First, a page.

When Matthew Ganem was addicted to OxyContin, and later heroin, he never imagined that 14 years later he would be the CEO of Aftermath Addiction Treatment LLC.
“OxyContin became my everything: who I woke up to, who I chased after all day, who I obsessed over every waking minute to help me not to feel, to keep me numb,” Ganem said.
Back then, Ganem wasn’t sure he even wanted to be alive.
“I burned every bridge around me until I was alone on an island,” Ganem said. “I had no friends, my family was tired of me and wouldn’t answer my calls. I was suicidal, trying to OD every night so I could pass peacefully in my sleep. Every morning I’d wake up heartbroken that I had to face another day of lying, cheating and stealing just to get a fix.”
Ganem spent time moving in and out of jail, related to crimes he committed to fuel his addiction. Eventually, he realized that he wasn’t going to die, so he needed to get better.
“I hit rock bottom,” he says. “I was desperate to find a way out of my addiction and to give myself a shot to live a better life, rather than being a statistic. I was blessed that the path to recovery opened for me.”
Ganem got a spot at a detox center, and eventually made his way to a halfway house in Dorchester, Massachusetts. That’s where he discovered writing and poetry, which would help him sustain his recovery.
Ganem had enjoyed poetry as a kid, and in recovery he realized that writing could help him process the pai that contributed to his drug addiction.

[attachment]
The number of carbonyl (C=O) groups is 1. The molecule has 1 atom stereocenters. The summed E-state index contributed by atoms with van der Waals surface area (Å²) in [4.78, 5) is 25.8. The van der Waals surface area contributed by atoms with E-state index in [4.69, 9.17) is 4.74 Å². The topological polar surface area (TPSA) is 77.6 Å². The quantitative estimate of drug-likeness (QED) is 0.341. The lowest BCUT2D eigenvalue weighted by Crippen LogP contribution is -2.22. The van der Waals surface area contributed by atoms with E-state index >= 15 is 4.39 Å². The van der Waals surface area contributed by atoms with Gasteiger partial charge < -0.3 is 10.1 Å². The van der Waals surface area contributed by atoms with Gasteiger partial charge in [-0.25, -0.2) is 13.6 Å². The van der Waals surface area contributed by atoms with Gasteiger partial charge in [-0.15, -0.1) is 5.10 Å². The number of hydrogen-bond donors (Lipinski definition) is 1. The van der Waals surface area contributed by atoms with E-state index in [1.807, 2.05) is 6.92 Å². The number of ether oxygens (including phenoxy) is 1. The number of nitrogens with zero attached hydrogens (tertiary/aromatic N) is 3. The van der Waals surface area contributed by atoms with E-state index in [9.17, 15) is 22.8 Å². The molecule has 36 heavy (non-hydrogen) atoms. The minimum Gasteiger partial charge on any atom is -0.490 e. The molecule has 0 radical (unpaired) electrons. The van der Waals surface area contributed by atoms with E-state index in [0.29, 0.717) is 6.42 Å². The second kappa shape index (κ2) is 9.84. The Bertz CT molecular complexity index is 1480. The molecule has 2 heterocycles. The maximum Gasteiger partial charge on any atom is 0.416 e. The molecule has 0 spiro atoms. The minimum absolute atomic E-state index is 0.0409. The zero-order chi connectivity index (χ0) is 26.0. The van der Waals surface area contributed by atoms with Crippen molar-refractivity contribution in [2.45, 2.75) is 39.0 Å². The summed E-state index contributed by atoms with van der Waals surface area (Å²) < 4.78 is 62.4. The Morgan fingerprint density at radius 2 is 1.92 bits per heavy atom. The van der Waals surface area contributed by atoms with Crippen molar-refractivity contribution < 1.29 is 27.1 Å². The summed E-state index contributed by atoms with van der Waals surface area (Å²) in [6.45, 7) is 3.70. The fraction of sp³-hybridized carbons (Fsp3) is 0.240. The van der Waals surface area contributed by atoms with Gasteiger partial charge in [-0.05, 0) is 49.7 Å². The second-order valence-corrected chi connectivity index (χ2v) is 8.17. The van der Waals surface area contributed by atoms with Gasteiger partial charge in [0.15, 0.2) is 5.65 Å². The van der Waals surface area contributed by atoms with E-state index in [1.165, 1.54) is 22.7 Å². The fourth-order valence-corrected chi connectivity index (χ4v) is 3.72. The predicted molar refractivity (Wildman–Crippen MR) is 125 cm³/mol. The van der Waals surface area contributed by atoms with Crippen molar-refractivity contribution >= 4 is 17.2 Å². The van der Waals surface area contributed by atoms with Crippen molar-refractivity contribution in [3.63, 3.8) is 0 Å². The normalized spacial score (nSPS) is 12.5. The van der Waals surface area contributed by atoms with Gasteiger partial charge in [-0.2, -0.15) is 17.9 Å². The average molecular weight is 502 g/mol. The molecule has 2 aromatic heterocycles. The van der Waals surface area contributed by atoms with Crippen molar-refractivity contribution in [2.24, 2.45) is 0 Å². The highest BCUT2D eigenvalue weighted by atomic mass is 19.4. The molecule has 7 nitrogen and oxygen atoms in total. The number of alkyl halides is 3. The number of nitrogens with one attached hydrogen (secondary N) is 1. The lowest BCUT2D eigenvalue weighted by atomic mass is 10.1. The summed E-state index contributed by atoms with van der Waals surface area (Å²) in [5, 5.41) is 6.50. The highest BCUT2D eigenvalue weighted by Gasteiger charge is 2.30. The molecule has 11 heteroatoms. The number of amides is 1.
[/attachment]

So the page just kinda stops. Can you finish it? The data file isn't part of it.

“Inside that house I rediscovered a passion I had as a kid,” he said. “I started writing again when I was hit with the rush of guilt and shame, all the emotions I suppressed for the years of my drug use, the traumas I had never dealt with, the pain of where my addiction took me.”
Surrounded by 20 other men and immersed in social expectations around masculinity, Ganem used poetry as a way to process his emotions.
“I couldn’t go to the 6’5 guy that just did ten years and tell him I was having a tough day and wanted to talk about it,” Ganem said. And yet, he realized that dealing with his emotions was critical for his recovery.
“The tough guy illusion I had while getting high instantly disappeared when you removed the drugs from me. All that was left was a struggling, scared little boy trapped inside a young man’s body,” he said. “Writing was my escape. It helped ease the pressure and stress that constantly built. It became the biggest therapeutic tool that’s helped me to stay clean to this day.”
Ganem began performing his spoken word pieces at recovery events. In 2015 he was named the Massachusetts Recovery Advocate of the year. That opened the opportunity to share his story in schools and other social situations. Eventually, he began working in treatment centers, and helped run two recovery centers. Aftermath is his latest endeavor, undertaken with a team of people who are also in recovery. Today, he still shares his story to help other people believe that they, too, can get sober.
“I believe the root of recovery is based on connection. Creating that connection opens people up to explore some of the root issues of why they were using. Once you crack open that vault, you can start working on why alcohol or drugs are the temporary solution. You can start figuring out some long term effective methods to work on yourself that don’t involve getting high or drunk to deal with everything.”
When Ganem thinks about the past 14 years, he’s humbled by how recovery has transformed his life.
“It’s been a crazy journey from the depths of active addiction to where I’m at now,” he says. “I’m beyond grateful for the life I have today: that I get to wake up and try to inspire others to get on the path of recovery, and to do my part in helping them turn their life around.”
Aftermath Addiction Treatment Center is a treatment center is located in Wakefield, Massachusetts. Find out more here.
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